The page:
Icons rarely behave. Legends always rewrite society's unwritten rules. Muhammad Ali is not considered the greatest just because of his boxing skills. In fact, there are boxers with better win/loss records. Ali is regarded as the greatest because, at a time when he had the greatest to lose professionally and financially, he stood up for a cause bigger than himself.
At the time of his opposition to the Vietnam War, Ali was hated and called every derogatory name Webster’s can offer. The acceptance of his greatness took time and reflection. How should this history govern athletes of today who have a multitude of social and political issues to which they can lend their voices? Should athletes just play, or should they play while participating in the political discourse?
My opinion is informed by my years as a professional NFL player. I’ve seen the good, the bad, and the downright ugly, just like anybody else sees at their place of work. When it comes to speaking out, there is one school of thought that says, “Just do your job.” Now, this may surprise you given my outspoken record on issues like abortion and racial injustice, but I don’t necessarily disagree with the sentiment of, “Just do you job.” I say this because the professional working at the post office is not expected to engage in political discussion with those in line to buy stamps. The surgeon at your local hospital is not expected to debate matters of injustice with his sick patients. In both cases, just sell the stamps, just care for the patient, respectively.
It also can’t be said that salary changes this dynamic because surgeons, who generally make more than post office workers, are expected to stay away from sensitive matters that exist outside the purview of their training. Their income does not give them the freedom to cross certain lines. But on the other hand, the professional athlete is different.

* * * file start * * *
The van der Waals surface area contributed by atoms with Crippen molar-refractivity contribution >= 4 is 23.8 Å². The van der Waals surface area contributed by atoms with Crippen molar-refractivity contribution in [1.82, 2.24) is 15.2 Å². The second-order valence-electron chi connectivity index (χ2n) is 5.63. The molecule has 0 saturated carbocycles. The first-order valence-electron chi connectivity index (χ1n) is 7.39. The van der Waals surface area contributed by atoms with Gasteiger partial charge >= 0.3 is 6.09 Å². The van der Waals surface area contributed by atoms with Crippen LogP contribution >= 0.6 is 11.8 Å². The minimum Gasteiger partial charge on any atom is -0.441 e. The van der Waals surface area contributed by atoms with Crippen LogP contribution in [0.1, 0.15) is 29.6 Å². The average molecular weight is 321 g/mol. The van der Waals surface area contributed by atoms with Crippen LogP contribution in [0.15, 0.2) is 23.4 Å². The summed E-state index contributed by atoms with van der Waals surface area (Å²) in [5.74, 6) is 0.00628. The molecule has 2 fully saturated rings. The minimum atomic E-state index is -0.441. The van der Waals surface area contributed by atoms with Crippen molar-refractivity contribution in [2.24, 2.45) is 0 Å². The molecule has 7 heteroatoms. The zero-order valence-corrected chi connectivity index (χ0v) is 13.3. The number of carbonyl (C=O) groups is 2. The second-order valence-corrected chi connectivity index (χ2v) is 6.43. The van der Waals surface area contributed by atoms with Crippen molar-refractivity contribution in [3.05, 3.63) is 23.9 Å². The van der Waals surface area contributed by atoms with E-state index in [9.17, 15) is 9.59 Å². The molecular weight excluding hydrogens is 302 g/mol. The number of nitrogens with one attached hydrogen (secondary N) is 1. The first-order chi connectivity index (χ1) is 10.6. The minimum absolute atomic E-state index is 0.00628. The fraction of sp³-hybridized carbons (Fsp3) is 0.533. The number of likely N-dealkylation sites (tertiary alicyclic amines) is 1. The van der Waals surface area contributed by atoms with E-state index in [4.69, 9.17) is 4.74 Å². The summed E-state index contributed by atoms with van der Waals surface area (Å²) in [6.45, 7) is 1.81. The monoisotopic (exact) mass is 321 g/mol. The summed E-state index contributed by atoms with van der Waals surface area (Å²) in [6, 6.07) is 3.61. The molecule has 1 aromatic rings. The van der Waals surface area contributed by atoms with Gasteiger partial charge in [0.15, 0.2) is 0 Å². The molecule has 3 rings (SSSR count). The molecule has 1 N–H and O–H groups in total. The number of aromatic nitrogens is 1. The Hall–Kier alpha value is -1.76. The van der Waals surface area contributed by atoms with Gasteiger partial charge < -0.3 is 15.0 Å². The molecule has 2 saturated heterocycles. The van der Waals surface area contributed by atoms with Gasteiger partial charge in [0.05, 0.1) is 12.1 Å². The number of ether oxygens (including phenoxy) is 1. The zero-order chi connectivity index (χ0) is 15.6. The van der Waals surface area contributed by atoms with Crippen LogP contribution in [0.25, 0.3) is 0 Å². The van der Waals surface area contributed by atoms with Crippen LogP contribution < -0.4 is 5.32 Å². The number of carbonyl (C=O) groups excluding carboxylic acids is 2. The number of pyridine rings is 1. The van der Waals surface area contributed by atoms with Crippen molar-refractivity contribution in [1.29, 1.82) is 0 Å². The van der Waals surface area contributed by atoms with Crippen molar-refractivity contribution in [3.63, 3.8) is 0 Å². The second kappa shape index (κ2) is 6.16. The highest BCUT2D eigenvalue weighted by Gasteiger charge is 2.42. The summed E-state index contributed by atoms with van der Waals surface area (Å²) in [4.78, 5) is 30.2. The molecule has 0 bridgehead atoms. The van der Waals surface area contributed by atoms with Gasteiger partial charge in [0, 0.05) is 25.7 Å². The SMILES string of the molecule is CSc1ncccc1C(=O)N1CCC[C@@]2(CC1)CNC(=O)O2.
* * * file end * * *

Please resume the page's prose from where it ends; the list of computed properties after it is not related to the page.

Admittedly, I may be a bit biased on this point, but no other industry in the U.S. has as much influence on its fans and its customers than professional sports. For good or bad, athletes are considered nearly superhuman. It’s not right or wrong, it just is. So to the degree this perceived power can be used to influence matters our politicians, businesspersons, and other professionals have not been able to effectively tackle, the athlete must be willing to tackle it. I do not believe athletes have an obligation to step outside their professional work and be forced to get involved in politics, but I do believe it should be welcomed if they do. The sports clubs even affirm this, regularly encouraging and creating opportunity for community involvement by its players.
Think about this. Millions of fans wear jerseys, purchase memorabilia, tickets to the games, and dedicate years of their lives in loyalty to their home teams. In athletes, they see agency. They see camaraderie. They support us because, in a roundabout way, they believe we support and represent them. With that perspective, it only makes sense, as the unofficial representatives of the common man, for us to speak up when the common man, the disenfranchised, the downtrodden or the abused is treated unfairly. This is not politics, it's simply caring about people. We all have a sphere of influence for which we are responsible. I for one will continue to lend my voice to the issues I believe in. Since God has graced me with profile, I will lift up what I believe is right, with compassion and conviction, no matter who thinks my efforts are wrong.